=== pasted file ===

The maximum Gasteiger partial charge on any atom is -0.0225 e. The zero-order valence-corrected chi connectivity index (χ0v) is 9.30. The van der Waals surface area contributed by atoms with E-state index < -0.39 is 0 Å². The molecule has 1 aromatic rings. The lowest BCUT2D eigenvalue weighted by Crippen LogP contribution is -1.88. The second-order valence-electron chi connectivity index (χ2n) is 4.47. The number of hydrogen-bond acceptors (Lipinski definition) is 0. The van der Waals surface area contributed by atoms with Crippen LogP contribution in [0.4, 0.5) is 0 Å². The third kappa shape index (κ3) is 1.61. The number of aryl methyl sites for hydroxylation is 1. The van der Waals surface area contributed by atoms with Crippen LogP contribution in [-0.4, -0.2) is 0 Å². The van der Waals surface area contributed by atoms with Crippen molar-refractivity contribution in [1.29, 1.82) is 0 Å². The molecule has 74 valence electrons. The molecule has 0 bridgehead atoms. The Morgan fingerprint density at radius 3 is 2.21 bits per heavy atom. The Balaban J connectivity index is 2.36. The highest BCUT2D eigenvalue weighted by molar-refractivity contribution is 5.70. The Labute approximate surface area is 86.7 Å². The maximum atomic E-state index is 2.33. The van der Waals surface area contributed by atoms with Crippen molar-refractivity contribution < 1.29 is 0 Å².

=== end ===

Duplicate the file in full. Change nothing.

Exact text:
The maximum Gasteiger partial charge on any atom is -0.0225 e. The zero-order valence-corrected chi connectivity index (χ0v) is 9.30. The van der Waals surface area contributed by atoms with E-state index < -0.39 is 0 Å². The molecule has 1 aromatic rings. The lowest BCUT2D eigenvalue weighted by Crippen LogP contribution is -1.88. The second-order valence-electron chi connectivity index (χ2n) is 4.47. The number of hydrogen-bond acceptors (Lipinski definition) is 0. The van der Waals surface area contributed by atoms with Crippen LogP contribution in [0.4, 0.5) is 0 Å². The third kappa shape index (κ3) is 1.61. The number of aryl methyl sites for hydroxylation is 1. The van der Waals surface area contributed by atoms with Crippen LogP contribution in [-0.4, -0.2) is 0 Å². The van der Waals surface area contributed by atoms with Crippen molar-refractivity contribution in [1.29, 1.82) is 0 Å². The molecule has 74 valence electrons. The molecule has 0 bridgehead atoms. The Morgan fingerprint density at radius 3 is 2.21 bits per heavy atom. The Balaban J connectivity index is 2.36. The highest BCUT2D eigenvalue weighted by molar-refractivity contribution is 5.70. The Labute approximate surface area is 86.7 Å². The maximum atomic E-state index is 2.33. The van der Waals surface area contributed by atoms with Crippen molar-refractivity contribution < 1.29 is 0 Å².